The Wipes Problem: Are Mechanical Solutions the Ultimate Answer?

Product standards? Education? Grinding? What will solve the wipes problem? Clean-water agencies and wipes industry groups have differing perspectives.

The battle over wipes in sewers continues unabated.

The National Association of Clean Water Agencies is working with state and regional partners to explore dealing with the issue through legislation. The wipes industry association (INDA) and allies have created the Responsible Flushing Alliance to address “the true causes of clogging and debris accumulation problems in the wastewater infrastructure” and to advocate solutions through consumer education and responsible product labeling.

Meanwhile, clean-water utilities struggle with buildups of wipes (and, in fairness, other nondegradable items) in their sewer systems, pump stations and treatment plants. No one questions whether a problem exists. The contention in part revolves around whether some wipes are flushable, what that term means in practice and how wipes packaging should be labeled. 


I bring perhaps an unusual viewpoint to the issue. If not for my wife, I probably would go through my earthly existence never having purchased a single wipe. I find their price-to-value ratio severely out of whack — old-fashioned rags, cheap washcloths and the occasional paper towel do me just fine.

When my wife uses wipes, she drops them in the trash — we’re well-informed consumers by virtue of my role with this magazine and our ownership of a septic system.

On these pages, I have advocated for education as the real solution, because if everyone flushed only the three Ps of pee, poo and (toilet) paper, there would be no wipes in our sewer systems. That of course is a gigantic “if,” and to cling to it is surely naïve. From where I stand, it’s also naïve to think the solution lies in flushability standards and the proper labeling of products.


How many of us pay attention to the packaging of familiar items beyond the type and brand? I can guarantee I have never looked for or noticed any flushable versus nonflushable labeling on a wipes container. In this respect I’m probably no different from most consumers. How many of us religiously “read and follow label directions” on things we buy routinely?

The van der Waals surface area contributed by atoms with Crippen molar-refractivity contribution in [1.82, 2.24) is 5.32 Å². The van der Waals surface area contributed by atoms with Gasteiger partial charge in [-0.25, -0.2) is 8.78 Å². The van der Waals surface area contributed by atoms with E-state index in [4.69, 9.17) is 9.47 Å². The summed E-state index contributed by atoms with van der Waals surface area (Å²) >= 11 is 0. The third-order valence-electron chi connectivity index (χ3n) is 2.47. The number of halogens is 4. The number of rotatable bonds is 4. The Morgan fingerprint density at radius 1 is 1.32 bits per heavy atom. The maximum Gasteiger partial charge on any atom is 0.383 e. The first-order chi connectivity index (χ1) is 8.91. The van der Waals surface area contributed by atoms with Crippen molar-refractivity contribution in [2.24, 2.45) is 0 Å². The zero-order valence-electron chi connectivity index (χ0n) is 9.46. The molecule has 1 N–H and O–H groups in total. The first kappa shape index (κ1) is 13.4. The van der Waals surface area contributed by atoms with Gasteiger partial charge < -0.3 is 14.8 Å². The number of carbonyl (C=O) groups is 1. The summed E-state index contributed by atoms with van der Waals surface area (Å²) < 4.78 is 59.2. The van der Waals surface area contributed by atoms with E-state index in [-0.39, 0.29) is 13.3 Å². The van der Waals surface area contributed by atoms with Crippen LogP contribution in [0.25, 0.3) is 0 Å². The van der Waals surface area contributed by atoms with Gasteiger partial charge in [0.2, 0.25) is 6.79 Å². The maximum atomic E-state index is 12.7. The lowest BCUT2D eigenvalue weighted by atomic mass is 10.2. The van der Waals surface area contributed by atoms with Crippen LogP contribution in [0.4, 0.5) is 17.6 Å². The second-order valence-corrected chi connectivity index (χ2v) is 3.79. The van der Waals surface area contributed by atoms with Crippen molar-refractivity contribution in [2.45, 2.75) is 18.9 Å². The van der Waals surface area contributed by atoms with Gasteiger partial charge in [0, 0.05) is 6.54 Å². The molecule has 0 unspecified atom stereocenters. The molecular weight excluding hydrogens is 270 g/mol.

The wipes industry is fond of citing a 2013 study that analyzed sewer system screenings and found that only about 8% of items on screen clogs could be identified as wipes marketed as flushable. The rest consisted of paper towels (47%), baby wipes (18%), feminine care items (13%) and household wipes for hard-surface cleaning and disinfecting (14%). The wipes in this group were neither designed to be flushable nor marketed as such. 

Therefore, goes the reasoning, flushable wipes are not the issue, and things would be far better if people flushed only flushable wipes. But don’t try selling that to clean-water agencies or, for that matter, many plumbing professionals. Their experience tells them that even so-called flushable wipes contribute to clogging problems.


I believe INDA is sincere in saying its members are working to resolve the problem. After all, it’s in the industry’s interest to do so for the protection of its products and markets. Notably, the industry touts a seven-part test that wipes must pass to earn a “flushable” label. The problem, though, is not as simple as labeling products. If it were that simple, then surely clean-water agencies’ education campaigns under slogans like “The Toilet Is Not a Trash Can” and “No Wipes in the Pipes” would be universally effective. They’re not.

We’re dealing with human nature, with consumers who have variable levels of education, and with people who have busy lives and multiple priorities that don’t include scrutinizing the labels on wipes containers. If some wipes are labeled as flushable and others not, wipes of both kinds will continue to get flushed. Accuracy in labeling may help, but it will not make the critical difference.


So, what’s the bottom line? Again, from where I sit, wipes producers can help by refining their products so that wipes marketed as flushable truly are — so that they disintegrate in the pipes at rates as close to toilet paper as technically possible.

Clean-water agencies can help by putting more money and effort behind campaigns to educate consumers on what they should and should not flush. This could include targeting areas of the system where wipes and other nondegradable items are the most prevalent. It could also include reporting explicitly how much improper flushing adds to collection and treatment costs on an annual, per-household basis — make it a pocketbook issue.

Ultimately, though, the solution may end up being mechanical. No amount of education and no amount of product labeling will make people almost unanimously change their bad behaviors. There will always be wipes, paper towels, rags and other troublesome items in the sewers.

So, grind them up. Chopper and grinder pumps are available in multiple styles, sizes, configurations and price points. They work. Put them in and let them do their job. Or, in the words of an old children’s book about a trash collection crew, “Start the chewer-upper, Sam!”    


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